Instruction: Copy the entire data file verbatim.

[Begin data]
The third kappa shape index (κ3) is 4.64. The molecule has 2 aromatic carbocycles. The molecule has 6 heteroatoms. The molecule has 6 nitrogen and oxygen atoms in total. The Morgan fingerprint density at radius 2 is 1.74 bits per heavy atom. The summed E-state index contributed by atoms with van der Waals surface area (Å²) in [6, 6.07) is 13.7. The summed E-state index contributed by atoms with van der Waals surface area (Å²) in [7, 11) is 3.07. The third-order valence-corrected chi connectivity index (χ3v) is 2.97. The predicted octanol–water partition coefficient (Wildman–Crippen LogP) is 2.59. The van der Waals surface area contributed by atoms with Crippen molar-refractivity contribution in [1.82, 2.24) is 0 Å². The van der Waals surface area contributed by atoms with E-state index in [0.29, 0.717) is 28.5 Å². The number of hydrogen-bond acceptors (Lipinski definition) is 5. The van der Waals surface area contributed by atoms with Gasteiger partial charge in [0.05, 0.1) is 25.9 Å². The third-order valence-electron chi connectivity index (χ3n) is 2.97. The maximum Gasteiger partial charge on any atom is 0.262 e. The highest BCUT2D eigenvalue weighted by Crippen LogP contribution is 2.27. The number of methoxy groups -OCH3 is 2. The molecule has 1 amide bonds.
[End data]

The third kappa shape index (κ3) is 4.64. The molecule has 2 aromatic carbocycles. The molecule has 6 heteroatoms. The molecule has 6 nitrogen and oxygen atoms in total. The Morgan fingerprint density at radius 2 is 1.74 bits per heavy atom. The summed E-state index contributed by atoms with van der Waals surface area (Å²) in [6, 6.07) is 13.7. The summed E-state index contributed by atoms with van der Waals surface area (Å²) in [7, 11) is 3.07. The third-order valence-corrected chi connectivity index (χ3v) is 2.97. The predicted octanol–water partition coefficient (Wildman–Crippen LogP) is 2.59. The van der Waals surface area contributed by atoms with Crippen molar-refractivity contribution in [1.82, 2.24) is 0 Å². The van der Waals surface area contributed by atoms with E-state index in [0.29, 0.717) is 28.5 Å². The number of hydrogen-bond acceptors (Lipinski definition) is 5. The van der Waals surface area contributed by atoms with Gasteiger partial charge in [0.05, 0.1) is 25.9 Å². The third-order valence-electron chi connectivity index (χ3n) is 2.97. The maximum Gasteiger partial charge on any atom is 0.262 e. The highest BCUT2D eigenvalue weighted by Crippen LogP contribution is 2.27. The number of methoxy groups -OCH3 is 2. The molecule has 1 amide bonds.